• February 09, 2024

    Rite Aid Investors' Attys Get $58M As Walgreens Deal OK'd

    Counsel representing a class of Rite Aid investors will take home nearly $58 million in attorney fees after a Pennsylvania federal judge granted final approval to the $192.5 million deal resolving claims that Walgreens' executives lied about the likelihood of an ultimately unsuccessful merger between the two drugstore chains.

  • February 09, 2024

    2 Women Get $24.5M Award In Philly Motel Trafficking Claims

    An arbitrator has awarded $24.5 million to two women forced into prostitution as teenagers at the Philadelphia motel where they were subject to human trafficking, their lawyers said Friday, which the motel's owner will have to pay.

  • February 09, 2024

    Biden Admin. Seeks Suppliers For Major Clean Energy Deals

    The Biden administration is looking for contractors to provide clean electricity to civilian and defense agencies in the mid-Atlantic and Midwest states for what it says will be one of the federal government's "largest-ever clean electricity purchases."

  • February 09, 2024

    3rd Circ. Won't Revive Fired Officer's Infertility Leave Bias Suit

    The Third Circuit on Friday backed the dismissal of a juvenile probation officer's suit claiming she was fired for requesting time off to recover from an infertility-related procedure, ruling that she hadn't put forward enough proof to disqualify the state's assertion she was fired for sloppy case filings.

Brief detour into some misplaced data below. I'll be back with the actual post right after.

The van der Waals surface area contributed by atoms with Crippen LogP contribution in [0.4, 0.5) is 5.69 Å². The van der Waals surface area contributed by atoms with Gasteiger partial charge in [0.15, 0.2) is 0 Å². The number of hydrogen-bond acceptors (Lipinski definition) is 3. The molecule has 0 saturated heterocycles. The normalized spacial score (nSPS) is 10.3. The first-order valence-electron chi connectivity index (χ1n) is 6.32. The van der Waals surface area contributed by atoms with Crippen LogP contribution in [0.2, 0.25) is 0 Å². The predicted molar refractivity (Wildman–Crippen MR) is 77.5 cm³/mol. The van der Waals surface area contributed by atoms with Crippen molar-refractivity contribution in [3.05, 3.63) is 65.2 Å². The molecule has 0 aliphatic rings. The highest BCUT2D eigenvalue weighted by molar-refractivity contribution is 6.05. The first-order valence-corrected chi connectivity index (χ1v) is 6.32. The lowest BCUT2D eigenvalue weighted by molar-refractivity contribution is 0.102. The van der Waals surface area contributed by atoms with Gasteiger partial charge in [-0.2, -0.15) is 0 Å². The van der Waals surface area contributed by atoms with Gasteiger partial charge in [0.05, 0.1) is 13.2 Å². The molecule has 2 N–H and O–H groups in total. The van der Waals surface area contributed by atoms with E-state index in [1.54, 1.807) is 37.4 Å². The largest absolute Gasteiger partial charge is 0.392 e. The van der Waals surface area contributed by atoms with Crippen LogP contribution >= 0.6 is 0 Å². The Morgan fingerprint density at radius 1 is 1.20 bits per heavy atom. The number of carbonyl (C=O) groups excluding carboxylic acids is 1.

• February 09, 2024

    EPA Denial Of LA's Soot Plan Moots Enviro Groups' Suit

    Environmental groups have dropped a federal lawsuit claiming that the U.S. Environmental Protection Agency was dragging its heels on approving an air pollution plan for Los Angeles and determining whether Allegheny County, Pennsylvania, officially met particulate air quality standards back in 2021.

  • February 09, 2024

    FCRA Immunity Waiver Ruling Tees Up Compliance Frenzy

    A U.S. Supreme Court ruling that the Fair Credit Reporting Act waives federal agencies' immunity from lawsuits will not only open the door to more litigation against government lenders but may also trigger housecleaning to ensure that debts are correctly reported, experts told Law360.

  • February 09, 2024

    Pa. Atty Aims To Escape Litigation Funding Scheme Suit

    A Pennsylvania lawyer has called on a federal court to toss a former client's claims that an attorney from the lawyer's firm improperly used his workplace injury case as collateral to secure litigation funding and then transferred the high-interest-rate loans to his legal fees.

Expert Analysis

  • How Attorneys Can Be More Efficient This Holiday Season

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    Attorneys should consider a few key tips to speed up their work during the holidays so they can join the festivities — from streamlining the document review process to creating similar folder structures, says Bennett Rawicki at Hilgers Graben.

  • The 4 Top Philadelphia Commerce Court Opinions Of 2023